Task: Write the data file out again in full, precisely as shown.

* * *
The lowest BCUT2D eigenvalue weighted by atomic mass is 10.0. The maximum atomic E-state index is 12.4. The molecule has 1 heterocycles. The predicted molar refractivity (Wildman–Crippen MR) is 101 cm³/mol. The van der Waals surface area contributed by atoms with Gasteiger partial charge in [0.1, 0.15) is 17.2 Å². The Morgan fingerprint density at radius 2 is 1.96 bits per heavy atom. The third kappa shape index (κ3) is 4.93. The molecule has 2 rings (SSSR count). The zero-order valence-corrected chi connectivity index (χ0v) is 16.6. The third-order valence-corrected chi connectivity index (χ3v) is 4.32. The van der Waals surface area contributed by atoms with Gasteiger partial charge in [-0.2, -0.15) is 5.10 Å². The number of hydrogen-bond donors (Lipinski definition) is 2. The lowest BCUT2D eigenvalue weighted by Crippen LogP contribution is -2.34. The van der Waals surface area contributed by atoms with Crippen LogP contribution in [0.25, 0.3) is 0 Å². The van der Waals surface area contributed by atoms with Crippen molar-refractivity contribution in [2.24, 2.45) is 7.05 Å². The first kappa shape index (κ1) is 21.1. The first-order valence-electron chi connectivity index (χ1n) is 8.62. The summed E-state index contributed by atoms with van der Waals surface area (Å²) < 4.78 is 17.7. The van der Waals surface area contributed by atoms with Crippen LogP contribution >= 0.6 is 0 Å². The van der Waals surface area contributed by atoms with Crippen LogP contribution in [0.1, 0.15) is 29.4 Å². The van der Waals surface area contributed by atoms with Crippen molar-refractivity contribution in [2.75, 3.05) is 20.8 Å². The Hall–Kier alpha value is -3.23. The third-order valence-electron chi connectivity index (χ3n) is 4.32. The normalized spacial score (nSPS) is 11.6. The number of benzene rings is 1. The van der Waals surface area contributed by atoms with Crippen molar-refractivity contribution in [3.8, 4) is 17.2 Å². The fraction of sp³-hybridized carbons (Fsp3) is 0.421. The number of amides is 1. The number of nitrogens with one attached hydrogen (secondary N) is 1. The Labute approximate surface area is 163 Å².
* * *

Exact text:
The lowest BCUT2D eigenvalue weighted by atomic mass is 10.0. The maximum atomic E-state index is 12.4. The molecule has 1 heterocycles. The predicted molar refractivity (Wildman–Crippen MR) is 101 cm³/mol. The van der Waals surface area contributed by atoms with Gasteiger partial charge in [0.1, 0.15) is 17.2 Å². The Morgan fingerprint density at radius 2 is 1.96 bits per heavy atom. The third kappa shape index (κ3) is 4.93. The molecule has 2 rings (SSSR count). The zero-order valence-corrected chi connectivity index (χ0v) is 16.6. The third-order valence-corrected chi connectivity index (χ3v) is 4.32. The van der Waals surface area contributed by atoms with Gasteiger partial charge in [-0.2, -0.15) is 5.10 Å². The number of hydrogen-bond donors (Lipinski definition) is 2. The lowest BCUT2D eigenvalue weighted by Crippen LogP contribution is -2.34. The van der Waals surface area contributed by atoms with Crippen LogP contribution in [0.25, 0.3) is 0 Å². The van der Waals surface area contributed by atoms with Crippen molar-refractivity contribution in [2.24, 2.45) is 7.05 Å². The first kappa shape index (κ1) is 21.1. The first-order valence-electron chi connectivity index (χ1n) is 8.62. The summed E-state index contributed by atoms with van der Waals surface area (Å²) < 4.78 is 17.7. The van der Waals surface area contributed by atoms with Crippen LogP contribution >= 0.6 is 0 Å². The van der Waals surface area contributed by atoms with Crippen LogP contribution in [0.1, 0.15) is 29.4 Å². The van der Waals surface area contributed by atoms with Crippen molar-refractivity contribution in [2.75, 3.05) is 20.8 Å². The Hall–Kier alpha value is -3.23. The third-order valence-electron chi connectivity index (χ3n) is 4.32. The normalized spacial score (nSPS) is 11.6. The number of benzene rings is 1. The van der Waals surface area contributed by atoms with Crippen molar-refractivity contribution in [3.8, 4) is 17.2 Å². The fraction of sp³-hybridized carbons (Fsp3) is 0.421. The number of amides is 1. The number of nitrogens with one attached hydrogen (secondary N) is 1. The Labute approximate surface area is 163 Å².